To go to the End first - some of the people of Jesus' time had started to give up on what these days we'd call a worked-out, political agreement to the problems of the Middle East. Having been free and captured, scattered and brought together again repeatedly in the past, the Jews had been under the rule of the Romans - their governors, like Pilate, and their puppet kings, like the Herods - for a couple of generations. And as the legions rolled into town and back, and as the minor rebellions were crushed with military efficiency and the cruelty of crucifixion - for the Romans somehow have managed to sell themselves as a civilized race, despite being one of the biggest bunches of evil beggars in history - it looked like things were pretty well set for ever. And so people started to look up to the skies for salvation, and into their hearts rather than at the here and now of the land - and they wrote of a great redeemer and they started to dream apocalyptic dreams.
And a Day of Wrath, when there Earth is consumed in ashes - is a forecast scientific event. The world has about 500m years before the heat of an expanding Sun boils off all CO2 so, the plants die. It then fries the remaining rocky ball to a cinder after about a billion. 500m years. That's all that life on Earth has got. The Sun itself is about halfway through it we life - has about another 3 or 4 billion before it too dies. The Universe itself, lest we think that escaping from the Earth will enable Humanity to last forever, will gradually run down into chaos and meaninglessness. In one way, it will never end, as it won't go away. It'll just sit there - forever - useless.
So, if I've not had the chance to say it yet, Happy New Year.
Why don't we go to the other side - look at the story of creation? And some of the Jews - the ones who were maybe waiting for a redeemer, maybe wondering why He hadn't got here yet - and they wondered what to do about it. And maybe some of them thought, maybe they should work harder to be good Jews - not a bad thing to be, in any time. And they could try and be more disciplined, maybe, and hedge their Law around so they didn't accidentally break it - and invent new laws, just outside the proper religious Law - to keep themselves well away from it. But maybe some of them looked inside themselves and they found sin, and lust, and ambition, and hatred - and realised that they weren't actually, fundamentally, great people. And though their Law could keep them from physically sinning - it wasn't keeping them from wanting to. And they realised that what they needed to be, wasn't better people but new people. Maybe they looked ahead to their Day of Reckoning - and figured this world was doomed. And they needed to line themselves up with another world - a less doomed one.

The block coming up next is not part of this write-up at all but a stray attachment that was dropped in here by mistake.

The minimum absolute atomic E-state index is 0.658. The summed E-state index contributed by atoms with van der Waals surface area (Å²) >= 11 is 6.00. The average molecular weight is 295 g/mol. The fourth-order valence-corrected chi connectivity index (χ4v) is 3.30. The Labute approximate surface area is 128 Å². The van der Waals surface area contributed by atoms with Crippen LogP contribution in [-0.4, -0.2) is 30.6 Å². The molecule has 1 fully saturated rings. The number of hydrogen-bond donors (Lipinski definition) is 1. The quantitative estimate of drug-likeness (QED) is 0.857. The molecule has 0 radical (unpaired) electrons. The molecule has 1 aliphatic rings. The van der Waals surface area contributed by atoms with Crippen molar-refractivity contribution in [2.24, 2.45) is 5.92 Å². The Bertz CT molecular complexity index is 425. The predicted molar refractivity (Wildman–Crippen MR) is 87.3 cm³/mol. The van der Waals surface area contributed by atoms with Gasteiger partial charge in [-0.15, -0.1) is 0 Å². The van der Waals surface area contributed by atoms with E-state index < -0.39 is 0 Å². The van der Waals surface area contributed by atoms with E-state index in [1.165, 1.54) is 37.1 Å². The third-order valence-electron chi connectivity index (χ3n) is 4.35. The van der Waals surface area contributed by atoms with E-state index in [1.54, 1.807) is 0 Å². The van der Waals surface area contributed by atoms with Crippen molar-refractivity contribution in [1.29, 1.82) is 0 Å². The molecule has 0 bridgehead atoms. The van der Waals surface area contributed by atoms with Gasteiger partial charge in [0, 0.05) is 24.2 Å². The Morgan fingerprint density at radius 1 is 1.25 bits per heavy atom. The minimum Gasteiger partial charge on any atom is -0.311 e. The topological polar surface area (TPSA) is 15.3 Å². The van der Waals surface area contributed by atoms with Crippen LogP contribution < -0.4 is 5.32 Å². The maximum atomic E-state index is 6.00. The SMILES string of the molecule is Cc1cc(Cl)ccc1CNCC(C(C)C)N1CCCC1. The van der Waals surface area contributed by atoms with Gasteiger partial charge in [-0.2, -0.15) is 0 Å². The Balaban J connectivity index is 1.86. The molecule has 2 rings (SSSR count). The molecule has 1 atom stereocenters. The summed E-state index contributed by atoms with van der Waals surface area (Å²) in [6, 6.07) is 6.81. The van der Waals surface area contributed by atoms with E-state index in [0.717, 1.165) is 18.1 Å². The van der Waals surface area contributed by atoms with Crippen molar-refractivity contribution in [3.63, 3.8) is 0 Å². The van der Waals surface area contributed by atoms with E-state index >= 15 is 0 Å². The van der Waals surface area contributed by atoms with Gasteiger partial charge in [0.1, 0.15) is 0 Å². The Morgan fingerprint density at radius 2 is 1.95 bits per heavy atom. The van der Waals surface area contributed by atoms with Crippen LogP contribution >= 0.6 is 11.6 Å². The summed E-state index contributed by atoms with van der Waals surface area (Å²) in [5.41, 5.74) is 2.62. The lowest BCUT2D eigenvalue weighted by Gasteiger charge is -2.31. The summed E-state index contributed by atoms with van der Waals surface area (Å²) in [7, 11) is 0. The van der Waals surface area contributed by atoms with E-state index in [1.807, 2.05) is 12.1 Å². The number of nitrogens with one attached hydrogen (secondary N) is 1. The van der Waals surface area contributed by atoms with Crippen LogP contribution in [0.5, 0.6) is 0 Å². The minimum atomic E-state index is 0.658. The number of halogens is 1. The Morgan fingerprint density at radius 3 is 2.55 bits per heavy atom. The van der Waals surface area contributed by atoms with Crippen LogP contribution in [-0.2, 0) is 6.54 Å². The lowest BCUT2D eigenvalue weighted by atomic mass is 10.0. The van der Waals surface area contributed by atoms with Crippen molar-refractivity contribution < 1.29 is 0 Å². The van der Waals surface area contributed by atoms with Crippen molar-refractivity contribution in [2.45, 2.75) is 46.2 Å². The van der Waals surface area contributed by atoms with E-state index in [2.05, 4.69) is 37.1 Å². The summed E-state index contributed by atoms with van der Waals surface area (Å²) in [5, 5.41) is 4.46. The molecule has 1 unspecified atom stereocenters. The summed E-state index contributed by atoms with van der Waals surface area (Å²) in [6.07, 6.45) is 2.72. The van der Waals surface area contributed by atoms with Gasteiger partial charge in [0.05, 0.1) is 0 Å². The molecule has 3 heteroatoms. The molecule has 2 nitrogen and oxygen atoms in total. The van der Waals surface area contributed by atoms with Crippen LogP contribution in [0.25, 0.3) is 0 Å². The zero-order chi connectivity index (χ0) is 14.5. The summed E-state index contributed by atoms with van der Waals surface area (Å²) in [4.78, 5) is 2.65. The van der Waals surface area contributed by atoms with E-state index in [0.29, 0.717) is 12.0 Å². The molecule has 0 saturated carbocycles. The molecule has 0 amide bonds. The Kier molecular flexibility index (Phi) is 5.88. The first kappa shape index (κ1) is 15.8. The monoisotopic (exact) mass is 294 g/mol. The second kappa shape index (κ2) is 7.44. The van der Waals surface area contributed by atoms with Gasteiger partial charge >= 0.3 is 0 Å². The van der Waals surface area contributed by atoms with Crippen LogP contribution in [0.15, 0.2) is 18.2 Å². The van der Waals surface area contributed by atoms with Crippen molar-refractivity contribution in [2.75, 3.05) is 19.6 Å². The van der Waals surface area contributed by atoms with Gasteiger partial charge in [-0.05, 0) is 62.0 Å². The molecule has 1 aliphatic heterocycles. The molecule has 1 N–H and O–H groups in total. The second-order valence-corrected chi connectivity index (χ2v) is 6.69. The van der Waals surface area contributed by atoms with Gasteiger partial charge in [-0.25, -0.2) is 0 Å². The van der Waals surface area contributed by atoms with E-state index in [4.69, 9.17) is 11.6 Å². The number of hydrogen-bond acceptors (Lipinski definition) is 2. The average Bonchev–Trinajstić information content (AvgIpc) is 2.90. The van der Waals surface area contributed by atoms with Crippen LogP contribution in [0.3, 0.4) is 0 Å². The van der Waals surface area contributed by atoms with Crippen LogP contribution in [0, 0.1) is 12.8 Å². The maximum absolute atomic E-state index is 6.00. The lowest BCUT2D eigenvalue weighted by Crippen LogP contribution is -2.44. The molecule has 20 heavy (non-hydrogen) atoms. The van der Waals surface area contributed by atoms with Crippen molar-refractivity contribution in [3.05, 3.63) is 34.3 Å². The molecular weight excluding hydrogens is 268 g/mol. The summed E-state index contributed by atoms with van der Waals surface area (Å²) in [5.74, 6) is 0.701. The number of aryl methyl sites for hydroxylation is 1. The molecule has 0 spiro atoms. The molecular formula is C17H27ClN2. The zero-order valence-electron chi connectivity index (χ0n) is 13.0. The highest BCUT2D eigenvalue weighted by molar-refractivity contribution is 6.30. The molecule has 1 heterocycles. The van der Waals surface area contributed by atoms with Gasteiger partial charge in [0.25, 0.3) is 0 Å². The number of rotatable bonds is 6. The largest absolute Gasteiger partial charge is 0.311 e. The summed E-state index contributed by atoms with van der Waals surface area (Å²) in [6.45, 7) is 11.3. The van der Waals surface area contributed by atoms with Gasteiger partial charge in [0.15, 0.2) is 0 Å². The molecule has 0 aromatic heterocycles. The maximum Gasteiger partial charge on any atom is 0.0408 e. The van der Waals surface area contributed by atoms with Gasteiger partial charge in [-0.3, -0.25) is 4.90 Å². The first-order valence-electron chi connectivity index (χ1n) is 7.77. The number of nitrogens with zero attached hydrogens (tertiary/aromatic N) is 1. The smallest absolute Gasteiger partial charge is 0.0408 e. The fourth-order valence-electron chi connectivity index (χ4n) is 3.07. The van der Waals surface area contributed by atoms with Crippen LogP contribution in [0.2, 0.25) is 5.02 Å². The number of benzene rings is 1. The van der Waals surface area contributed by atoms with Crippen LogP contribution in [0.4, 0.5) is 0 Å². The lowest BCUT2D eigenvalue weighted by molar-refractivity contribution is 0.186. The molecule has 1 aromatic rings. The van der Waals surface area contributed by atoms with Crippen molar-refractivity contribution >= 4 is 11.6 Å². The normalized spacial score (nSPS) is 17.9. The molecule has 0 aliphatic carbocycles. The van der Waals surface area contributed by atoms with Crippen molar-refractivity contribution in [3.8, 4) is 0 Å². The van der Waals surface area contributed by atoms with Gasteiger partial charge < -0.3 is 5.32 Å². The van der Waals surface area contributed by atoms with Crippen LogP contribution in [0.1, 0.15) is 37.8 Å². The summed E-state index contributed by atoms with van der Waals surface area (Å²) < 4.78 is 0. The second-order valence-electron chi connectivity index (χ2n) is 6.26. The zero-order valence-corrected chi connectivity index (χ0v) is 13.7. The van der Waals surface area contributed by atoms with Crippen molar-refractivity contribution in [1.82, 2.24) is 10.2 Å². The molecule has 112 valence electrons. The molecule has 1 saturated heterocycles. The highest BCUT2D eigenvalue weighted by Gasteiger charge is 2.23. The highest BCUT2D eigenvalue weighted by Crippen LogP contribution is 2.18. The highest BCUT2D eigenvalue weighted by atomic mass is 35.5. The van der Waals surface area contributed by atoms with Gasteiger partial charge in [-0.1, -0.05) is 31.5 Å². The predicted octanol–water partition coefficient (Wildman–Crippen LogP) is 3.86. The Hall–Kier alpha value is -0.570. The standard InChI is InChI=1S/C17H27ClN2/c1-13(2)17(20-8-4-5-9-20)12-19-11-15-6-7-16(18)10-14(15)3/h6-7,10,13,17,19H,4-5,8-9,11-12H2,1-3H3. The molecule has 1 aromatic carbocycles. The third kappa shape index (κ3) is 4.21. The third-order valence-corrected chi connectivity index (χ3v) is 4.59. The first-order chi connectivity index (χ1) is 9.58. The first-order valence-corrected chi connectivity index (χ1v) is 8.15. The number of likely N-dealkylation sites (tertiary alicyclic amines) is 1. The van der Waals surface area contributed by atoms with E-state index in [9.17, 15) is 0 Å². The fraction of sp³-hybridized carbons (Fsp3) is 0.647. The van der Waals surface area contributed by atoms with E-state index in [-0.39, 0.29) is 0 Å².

And John came, preaching a message of baptism for the repentance of sins. And plunging into the river, and having water poured over themselves - maybe they saw that as a return to the waters of creation - which God first separated in Genesis 1 - God separated the waters above the earth, from the waters below. And life teemed in between the two:
And God said, ‘Let there be a dome in the midst of the waters, and let it separate the waters from the waters.’ So God made the dome and separated the waters that were under the dome from the waters that were above the dome. And it was so. God called the dome Sky. And there was evening and there was morning, the second day.And maybe they saw the baptism as a return to the waters of the womb - the waters that break when a baby is about to be born. Or maybe they saw it as joining in with Moses, when he piled up the waters of the Sea of Reeds and the people of Israel became a new nation - or Joshua, when he stood the waters of the Jordan up on end and the people of Israel took possession of their land. A whole host of ideas of new beginnings.
And scientifically, the story of Evolution has a similar pattern - life comes from the water. Life evolves in the teeming chemical soups of the early seas. And land life is born when the first lung fishes drag themselves out onto the land, grab a taste of the murky air, and think - do you know what, there's room to grow here. Let's give it a go. And then wasn't it Douglas Adams who suggested that leaving the seas might have been a bad idea in the first place?
So the story of Baptism is a story of death and life - of plunging back to our source, and new beginnings. It's about identifying our doomed-ness, and relating ourselves to a new life - a new source of life - a less doomed one. Jesus went through the act with us - symbolically in that baptism - John tries to talk him out of it, "You should be baptising me, and you want me to baptise you?" But Jesus is having none of it. If the Son of God is going to share our lives - he's going to share all of it. He's gonna plunge back through the whole story of human creation - into the darkness of our pasts, the darkness of where we come from, and the source of all human life - and he's gonna crash out, gasping, into the world of light - the world of the future - the world that has a hope.
And if he's going to do that then, through our baptism, we are doing the same thing. This baptism of Jesus is the story of his life on earth. And if we let him grasp us on his trajectory, we die with him - go on dying with him every day - and one day, rise with him.
Then I saw a new heaven and a new earth; for the first heaven and the first earth had passed away, and the sea was no more. And I saw the holy city, the new Jerusalem, coming down out of heaven from God, prepared as a bride adorned for her husband. And I heard a loud voice from the throne saying,
‘See, the home of God is among mortals. He will dwell with them; they will be his peoples,
and God himself will be with them; he will wipe every tear from their eyes.
Death will be no more; mourning and crying and pain will be no more.'